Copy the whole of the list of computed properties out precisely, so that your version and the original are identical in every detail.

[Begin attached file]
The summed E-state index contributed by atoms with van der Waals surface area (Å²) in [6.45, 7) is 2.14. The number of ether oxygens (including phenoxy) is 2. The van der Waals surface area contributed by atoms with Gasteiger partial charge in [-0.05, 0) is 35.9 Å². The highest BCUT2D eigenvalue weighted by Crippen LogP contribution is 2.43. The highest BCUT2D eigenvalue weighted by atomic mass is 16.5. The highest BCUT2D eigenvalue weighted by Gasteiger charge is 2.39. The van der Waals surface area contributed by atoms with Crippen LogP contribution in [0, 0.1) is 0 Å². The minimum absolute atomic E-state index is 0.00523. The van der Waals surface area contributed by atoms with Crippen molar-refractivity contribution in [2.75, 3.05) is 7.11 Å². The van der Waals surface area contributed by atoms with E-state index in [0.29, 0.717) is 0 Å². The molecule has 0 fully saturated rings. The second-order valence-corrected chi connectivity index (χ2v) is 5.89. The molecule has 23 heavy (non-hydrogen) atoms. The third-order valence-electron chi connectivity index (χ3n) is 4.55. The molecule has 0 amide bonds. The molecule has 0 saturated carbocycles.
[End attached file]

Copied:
The summed E-state index contributed by atoms with van der Waals surface area (Å²) in [6.45, 7) is 2.14. The number of ether oxygens (including phenoxy) is 2. The van der Waals surface area contributed by atoms with Gasteiger partial charge in [-0.05, 0) is 35.9 Å². The highest BCUT2D eigenvalue weighted by Crippen LogP contribution is 2.43. The highest BCUT2D eigenvalue weighted by atomic mass is 16.5. The highest BCUT2D eigenvalue weighted by Gasteiger charge is 2.39. The van der Waals surface area contributed by atoms with Crippen LogP contribution in [0, 0.1) is 0 Å². The minimum absolute atomic E-state index is 0.00523. The van der Waals surface area contributed by atoms with Crippen molar-refractivity contribution in [2.75, 3.05) is 7.11 Å². The van der Waals surface area contributed by atoms with E-state index in [0.29, 0.717) is 0 Å². The molecule has 0 fully saturated rings. The second-order valence-corrected chi connectivity index (χ2v) is 5.89. The molecule has 23 heavy (non-hydrogen) atoms. The third-order valence-electron chi connectivity index (χ3n) is 4.55. The molecule has 0 amide bonds. The molecule has 0 saturated carbocycles.